"The Lord observed the extent of human wickedness on the earth, and he saw that everything they thought or imagined was consistently and totally evil. So the Lord was sorry he had ever made them and put them on the earth. It broke his heart. And the Lord said, "I will wipe this human race I have created from the face of the earth. Yes, I will destroy every living thing - all the people, the large animals, the small animals that scurry along the ground, and even the birds of the sky. I am sorry I ever made them." But Noah found favor with the Lord. (Genesis 6: 5-8)
It occurred to me that ever since I was a little girl and heard the story of Noah, I had fixed my mind on the fact that God wanted to destroy every living thing. If you really wanted to sum up the story...I may have told you, "The whole world was wicked and so God wanted to destroy it all."
The part I kept overlooking was the sentence, "It broke his heart."
I can think on times as a parent that my children, whom I love dearly, did things that broke my heart. It wasn't that I was angry with them, it was more that I wanted the very best for them and by their disobedience they wound up doing things that ushered in harsh consequences. It was at those times that my heart grieved. This wasn't what I wanted for them. I wanted so much more. My heart of love wanted abundance for them.
I am learning that God has a heart...and it hurts. It hurts with what hurts us.
Perhaps the Great Flood was millions of tear drops of sacred ache. Maybe the expanses of water that covered the whole earth were slow drips of sadness from the omniscient eyes of God. Perhaps the floodgates of God's grieving heart burst open and every crevice of the earth filled with the sheer weight of His brokenness.
The Flood was the flood of God's grief born of love.
God in His love and goodness, had mercy on His creation and so He made a way with the rough hewn timbers of the ark for Noah, his family, and two of every creature He'd created, to find their way to safety and salvation.
God's love outlasted His grief.
God could have wiped the world clean and washed His hands of the mess, but He chose to keep suffering along with His creation.
God then gave His people the Covenant of the Old Testament. On tablets He gave His people laws to obey that would lead to freedom. Keep the ten commandments and be able to live in communion with the Alpha and the Omega.
But no, His people grieved His heart, not once, but many times. God, instead of sending an ark, fashioned a cradle of holy timbers that would hold this God-made-flesh Savior in its arms.
God looked at the world and once again, His heart broke. Tears fell and He knew He had to bring heaven down to earth.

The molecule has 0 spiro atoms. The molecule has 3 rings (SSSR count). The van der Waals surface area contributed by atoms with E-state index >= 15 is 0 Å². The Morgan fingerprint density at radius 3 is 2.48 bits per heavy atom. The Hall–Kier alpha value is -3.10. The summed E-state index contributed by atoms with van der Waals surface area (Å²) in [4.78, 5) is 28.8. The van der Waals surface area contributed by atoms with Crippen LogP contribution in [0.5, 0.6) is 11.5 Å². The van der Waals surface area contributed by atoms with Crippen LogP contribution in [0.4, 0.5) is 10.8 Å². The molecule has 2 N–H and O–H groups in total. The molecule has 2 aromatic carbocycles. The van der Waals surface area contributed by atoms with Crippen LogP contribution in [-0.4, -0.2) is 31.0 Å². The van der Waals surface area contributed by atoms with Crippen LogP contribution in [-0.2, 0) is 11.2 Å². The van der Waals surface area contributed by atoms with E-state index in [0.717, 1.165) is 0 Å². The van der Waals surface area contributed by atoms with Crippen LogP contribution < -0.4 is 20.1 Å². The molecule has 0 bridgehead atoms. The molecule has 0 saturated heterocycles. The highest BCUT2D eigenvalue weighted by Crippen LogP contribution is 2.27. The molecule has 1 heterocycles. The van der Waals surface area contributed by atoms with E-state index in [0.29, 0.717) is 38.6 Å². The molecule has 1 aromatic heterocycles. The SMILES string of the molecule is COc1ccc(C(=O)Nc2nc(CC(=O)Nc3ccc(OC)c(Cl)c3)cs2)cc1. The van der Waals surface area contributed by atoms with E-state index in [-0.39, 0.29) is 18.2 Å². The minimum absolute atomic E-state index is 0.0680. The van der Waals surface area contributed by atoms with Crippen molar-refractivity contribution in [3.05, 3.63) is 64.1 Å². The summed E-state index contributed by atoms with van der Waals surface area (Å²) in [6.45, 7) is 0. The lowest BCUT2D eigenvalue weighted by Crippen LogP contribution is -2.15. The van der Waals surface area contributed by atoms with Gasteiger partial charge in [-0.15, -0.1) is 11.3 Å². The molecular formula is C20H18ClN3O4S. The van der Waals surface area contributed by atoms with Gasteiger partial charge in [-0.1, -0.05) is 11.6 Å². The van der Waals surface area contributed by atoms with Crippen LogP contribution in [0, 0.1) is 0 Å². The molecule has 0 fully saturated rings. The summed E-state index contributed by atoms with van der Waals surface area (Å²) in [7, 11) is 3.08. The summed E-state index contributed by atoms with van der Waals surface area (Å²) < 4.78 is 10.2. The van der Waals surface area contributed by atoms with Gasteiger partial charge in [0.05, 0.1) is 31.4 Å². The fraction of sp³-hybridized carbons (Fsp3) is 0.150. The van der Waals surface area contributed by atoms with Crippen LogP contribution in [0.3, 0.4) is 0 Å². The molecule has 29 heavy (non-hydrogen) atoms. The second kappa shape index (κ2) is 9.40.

God chose to come and live among His people as Jesus Christ the Son. He put on human flesh and He endured human pain and suffering. As an infant Jesus wept. He knew pain from hunger and cold. He grew to know the pain of being ostracized and hated. When His friend died, Jesus didn't preach...He wept.
In His ministry Jesus was mocked, betrayed, lied to, forsaken, abandoned, beaten, broken, hated, forgotten...He experienced heartbreak from a complete human perspective. He cried real human tears.
God the Father grieved once again. He had sent His Son, but the world rejected Him. He sent a Savior and the crowds yelled, "Crucify Him!"
Jesus was stripped, beaten, flogged and inhumanely nailed to the timbers that made the cross. While His Son died the cruelest death, God wept. The love that poured down from God's broken heart was like holy water to our parched souls. The flood of Christ's blood made white our sinful stains.
Ann Voskamp writes, "On that Cross, they speared His side and pierced straight into His heart, filled with pain, and it was the water and blood of His broken heart that gushed right out, a flood of love." (excerpt from "The Greatest Gift")
In everything God has done, the motivation has always been love. Love that came not in sparse drips, but in raging and fierce floods. Because we broke God's heart, He opened up the ark, the cradle, and the cross. Because He loves us so much He allowed His holy heart to break in two and make a way for us to draw near.
It's a tale of tears and timbers from a God of love who cannot deny Himself.
Dear Heavenly Father, thank you for your heart of love for me. Thank you for hurting when I hurt. Thank you for being willing to grieve the loss of your precious Son so that I could be with you forever. Forgive me for thinking that you are an angry God that keeps score of my sins. Let me see the God of love that would flood the earth with water and flood the souls of man with Christ's blood so that we would be saved. From the cradle to the cross nothing can hold you and no expanse is too great to encompass your great love. Let my own tears remind me of all the tears you've shed over me and lift my head to gaze into your eyes of love for me. In Jesus name I pray, Amen.
What about you? What misconceptions have you had about God? Do you see Him as a God of anger or a God of love? Do you believe that God grieves over you and all of creation; that He endured the pain of sending His Son for us because of unfathomable love? How does that change you this Christmas?
ps. Congrats' to Amy D. and Judy K. - winners in the "Women of Courage" book drawing. It's still not too late to give the gift of love, joy, and hope to the children of Redeemer Christian School. No amount is too small to make a huge impact. Visit our Giving Page...thank you.
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